NZ Sports Drug Agency tests Super12
NZ Sports Drug Agency carrying out over 100 tests this Super 12 season
New Zealand Sports Drug Agency is carrying out over 100 tests on Super 12 rugby players this year in their fight against drugs in sport.
The agency’s executive director Graeme Steel said today they will do most of the testing out of competition.
``Last year (to June 30 2002) we did a total of 320 tests in rugby. Rugby testing was about 21 percent of our total tests,’’ Steel said. Of the 320 tests two were returned positive - for pseudoephedrine, commonly contained in cold remedies.
Drug agency chairman David Howman confirmed testing on Super 12 players had already begun, with the first of the warm up games beginning this weekend.
``It’s significant to note that these tests are carried out by contract. The New Zealand Rugby Football Union are paying for the cost of the testing – it’s not free as this is a professional competition which attracts huge revenue.’’
Howman is the new No.2 person in the World Anti-Doping Agency (WADA) organisation based in Montreal.
As WADA’s special counsel and chief operating officer, Howman’s role is vital to ensure countries, government and sports support a new world code to be accepted in March.
``This is a critical time in the battle against drugs in sport and I want to make sure everyone fully takes on board the new code,’’ Howman said.
He will attend the world sports drugs conference at Copenhagen on March 2-4 where the new WADA world code will be accepted.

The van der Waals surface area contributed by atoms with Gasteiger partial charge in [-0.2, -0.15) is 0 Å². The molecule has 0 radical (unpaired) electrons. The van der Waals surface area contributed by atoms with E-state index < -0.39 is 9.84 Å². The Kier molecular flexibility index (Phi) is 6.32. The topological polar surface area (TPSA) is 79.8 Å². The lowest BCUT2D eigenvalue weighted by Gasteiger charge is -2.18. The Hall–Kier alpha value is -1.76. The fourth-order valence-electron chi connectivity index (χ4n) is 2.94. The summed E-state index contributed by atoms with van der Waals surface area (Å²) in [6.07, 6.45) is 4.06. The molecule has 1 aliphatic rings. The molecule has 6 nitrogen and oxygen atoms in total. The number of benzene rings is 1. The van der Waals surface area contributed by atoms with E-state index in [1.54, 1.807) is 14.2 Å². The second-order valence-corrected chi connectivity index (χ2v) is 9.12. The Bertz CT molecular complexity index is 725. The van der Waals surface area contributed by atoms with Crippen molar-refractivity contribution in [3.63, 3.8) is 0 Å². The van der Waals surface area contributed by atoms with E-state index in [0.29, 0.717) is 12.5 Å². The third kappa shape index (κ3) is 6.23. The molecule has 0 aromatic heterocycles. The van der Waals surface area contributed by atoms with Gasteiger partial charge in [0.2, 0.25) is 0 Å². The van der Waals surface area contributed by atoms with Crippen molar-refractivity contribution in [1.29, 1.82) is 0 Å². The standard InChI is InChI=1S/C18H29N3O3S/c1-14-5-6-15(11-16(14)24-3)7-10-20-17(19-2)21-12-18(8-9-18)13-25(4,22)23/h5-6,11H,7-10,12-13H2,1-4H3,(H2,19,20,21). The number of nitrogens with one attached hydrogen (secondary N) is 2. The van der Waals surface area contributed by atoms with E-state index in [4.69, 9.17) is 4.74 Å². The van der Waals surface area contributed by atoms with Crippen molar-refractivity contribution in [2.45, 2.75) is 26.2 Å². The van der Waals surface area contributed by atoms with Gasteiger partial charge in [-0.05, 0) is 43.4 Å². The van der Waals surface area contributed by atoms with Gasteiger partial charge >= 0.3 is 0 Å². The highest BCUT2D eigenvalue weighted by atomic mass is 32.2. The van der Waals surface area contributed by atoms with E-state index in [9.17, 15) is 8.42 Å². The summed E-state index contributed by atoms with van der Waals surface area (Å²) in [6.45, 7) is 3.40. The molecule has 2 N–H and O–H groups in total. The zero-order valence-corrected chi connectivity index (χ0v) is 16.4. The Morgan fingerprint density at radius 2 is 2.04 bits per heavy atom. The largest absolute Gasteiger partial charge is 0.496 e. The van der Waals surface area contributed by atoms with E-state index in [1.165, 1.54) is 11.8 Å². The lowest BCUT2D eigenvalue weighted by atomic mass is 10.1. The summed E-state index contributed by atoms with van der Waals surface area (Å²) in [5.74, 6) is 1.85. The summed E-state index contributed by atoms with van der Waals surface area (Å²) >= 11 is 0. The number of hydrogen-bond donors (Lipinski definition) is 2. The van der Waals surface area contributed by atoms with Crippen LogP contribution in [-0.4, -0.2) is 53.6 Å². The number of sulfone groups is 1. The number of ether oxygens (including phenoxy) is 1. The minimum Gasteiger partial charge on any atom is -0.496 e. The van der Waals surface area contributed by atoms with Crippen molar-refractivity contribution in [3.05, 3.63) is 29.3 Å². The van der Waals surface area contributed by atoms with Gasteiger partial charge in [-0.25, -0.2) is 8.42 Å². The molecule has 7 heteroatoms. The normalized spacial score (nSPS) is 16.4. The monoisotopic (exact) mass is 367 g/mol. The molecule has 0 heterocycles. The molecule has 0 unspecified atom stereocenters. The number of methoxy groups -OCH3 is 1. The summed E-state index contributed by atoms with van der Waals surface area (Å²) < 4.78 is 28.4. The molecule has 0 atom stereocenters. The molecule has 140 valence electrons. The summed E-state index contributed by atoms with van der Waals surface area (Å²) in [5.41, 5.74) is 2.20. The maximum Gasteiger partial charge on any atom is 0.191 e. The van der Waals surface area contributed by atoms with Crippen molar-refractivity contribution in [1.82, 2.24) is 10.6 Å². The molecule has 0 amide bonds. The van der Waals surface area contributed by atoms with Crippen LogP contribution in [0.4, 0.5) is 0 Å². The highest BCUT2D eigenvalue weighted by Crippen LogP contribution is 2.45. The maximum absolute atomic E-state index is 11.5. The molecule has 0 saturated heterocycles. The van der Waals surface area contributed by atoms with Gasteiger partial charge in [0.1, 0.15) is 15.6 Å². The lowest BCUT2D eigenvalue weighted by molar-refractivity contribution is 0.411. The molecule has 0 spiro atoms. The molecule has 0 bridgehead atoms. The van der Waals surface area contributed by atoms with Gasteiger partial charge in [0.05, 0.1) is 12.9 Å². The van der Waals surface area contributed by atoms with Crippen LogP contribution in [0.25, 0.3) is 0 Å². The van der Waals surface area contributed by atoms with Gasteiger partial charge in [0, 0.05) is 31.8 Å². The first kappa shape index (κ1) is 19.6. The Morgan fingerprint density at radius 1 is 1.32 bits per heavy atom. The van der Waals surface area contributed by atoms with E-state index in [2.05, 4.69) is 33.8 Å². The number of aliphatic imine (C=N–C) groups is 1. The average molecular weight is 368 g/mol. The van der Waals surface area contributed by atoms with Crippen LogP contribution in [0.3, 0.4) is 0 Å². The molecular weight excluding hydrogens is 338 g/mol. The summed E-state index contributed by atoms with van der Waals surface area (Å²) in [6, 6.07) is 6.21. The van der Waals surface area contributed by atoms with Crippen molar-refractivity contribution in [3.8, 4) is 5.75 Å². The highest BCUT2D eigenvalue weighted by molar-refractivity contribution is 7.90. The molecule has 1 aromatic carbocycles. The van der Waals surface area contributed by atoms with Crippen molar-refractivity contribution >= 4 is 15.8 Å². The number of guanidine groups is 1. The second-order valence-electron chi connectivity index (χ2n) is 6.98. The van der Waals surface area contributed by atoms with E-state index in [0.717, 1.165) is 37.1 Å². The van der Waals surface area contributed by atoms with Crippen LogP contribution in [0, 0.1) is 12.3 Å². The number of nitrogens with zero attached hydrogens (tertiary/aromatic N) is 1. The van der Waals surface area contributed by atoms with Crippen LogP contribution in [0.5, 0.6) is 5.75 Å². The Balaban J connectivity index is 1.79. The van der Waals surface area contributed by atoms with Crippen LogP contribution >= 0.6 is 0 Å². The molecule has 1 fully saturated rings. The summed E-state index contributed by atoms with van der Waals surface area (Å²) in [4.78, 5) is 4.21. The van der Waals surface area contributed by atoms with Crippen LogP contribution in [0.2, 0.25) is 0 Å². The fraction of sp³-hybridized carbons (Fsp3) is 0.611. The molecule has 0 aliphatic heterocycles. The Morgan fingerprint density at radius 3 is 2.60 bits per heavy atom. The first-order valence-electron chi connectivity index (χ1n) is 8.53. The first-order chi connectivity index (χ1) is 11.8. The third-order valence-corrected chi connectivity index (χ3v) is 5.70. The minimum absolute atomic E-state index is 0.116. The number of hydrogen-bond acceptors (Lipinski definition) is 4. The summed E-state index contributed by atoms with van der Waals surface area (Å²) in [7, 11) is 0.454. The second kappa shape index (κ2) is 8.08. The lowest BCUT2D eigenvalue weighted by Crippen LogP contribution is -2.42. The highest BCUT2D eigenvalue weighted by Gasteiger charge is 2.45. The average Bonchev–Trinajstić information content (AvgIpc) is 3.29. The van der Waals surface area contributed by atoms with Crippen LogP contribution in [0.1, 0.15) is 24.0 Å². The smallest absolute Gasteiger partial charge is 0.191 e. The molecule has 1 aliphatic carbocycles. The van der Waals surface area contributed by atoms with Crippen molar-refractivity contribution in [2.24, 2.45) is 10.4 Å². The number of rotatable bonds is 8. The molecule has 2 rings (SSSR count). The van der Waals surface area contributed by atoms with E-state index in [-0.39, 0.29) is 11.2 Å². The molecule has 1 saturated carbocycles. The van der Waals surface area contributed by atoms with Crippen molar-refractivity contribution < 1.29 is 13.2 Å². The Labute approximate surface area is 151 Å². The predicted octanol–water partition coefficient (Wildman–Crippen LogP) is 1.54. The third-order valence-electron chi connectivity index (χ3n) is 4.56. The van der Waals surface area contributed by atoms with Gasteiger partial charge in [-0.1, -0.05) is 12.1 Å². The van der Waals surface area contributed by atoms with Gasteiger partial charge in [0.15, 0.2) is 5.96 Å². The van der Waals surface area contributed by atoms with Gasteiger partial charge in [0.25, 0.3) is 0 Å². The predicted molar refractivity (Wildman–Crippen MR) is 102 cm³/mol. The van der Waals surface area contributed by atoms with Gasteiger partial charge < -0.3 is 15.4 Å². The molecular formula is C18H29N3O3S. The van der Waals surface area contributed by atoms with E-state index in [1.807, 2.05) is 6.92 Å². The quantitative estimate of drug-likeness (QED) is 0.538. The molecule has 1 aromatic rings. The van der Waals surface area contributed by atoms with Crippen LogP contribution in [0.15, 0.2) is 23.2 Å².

The move to setting up a global code is a crucial step in the fight against drug use in one of the most serious issues facing world sport.
WADA’s world code will provide a framework for agreeing to procedures and ultimately providing levelling the playing field.
All sporting organisations and governments will be expected to sign up to or recognise the code in international competitions.
Failure to do so could see sports or countries ultimately eliminated from the Olympic Games and other major competitions.
Howman has worked with WADA since it was set up in 1999 to oversee the global fight against sports doping. He is head of the WADA legal committee and was a top official of WADA independent observer teams at the Sydney and Salt Lake City Olympics. Mr Howman said it was important for New Zealand’s reputation to continue to be a leader internationally in anti-doping policy and procedure.
In the last financial year to
June, the NZ agency carried out a record 1481 drug tests
across 44 sports. These resulted in 13 positive tests or
refusals. These resulted in 13 positive tests or refusals.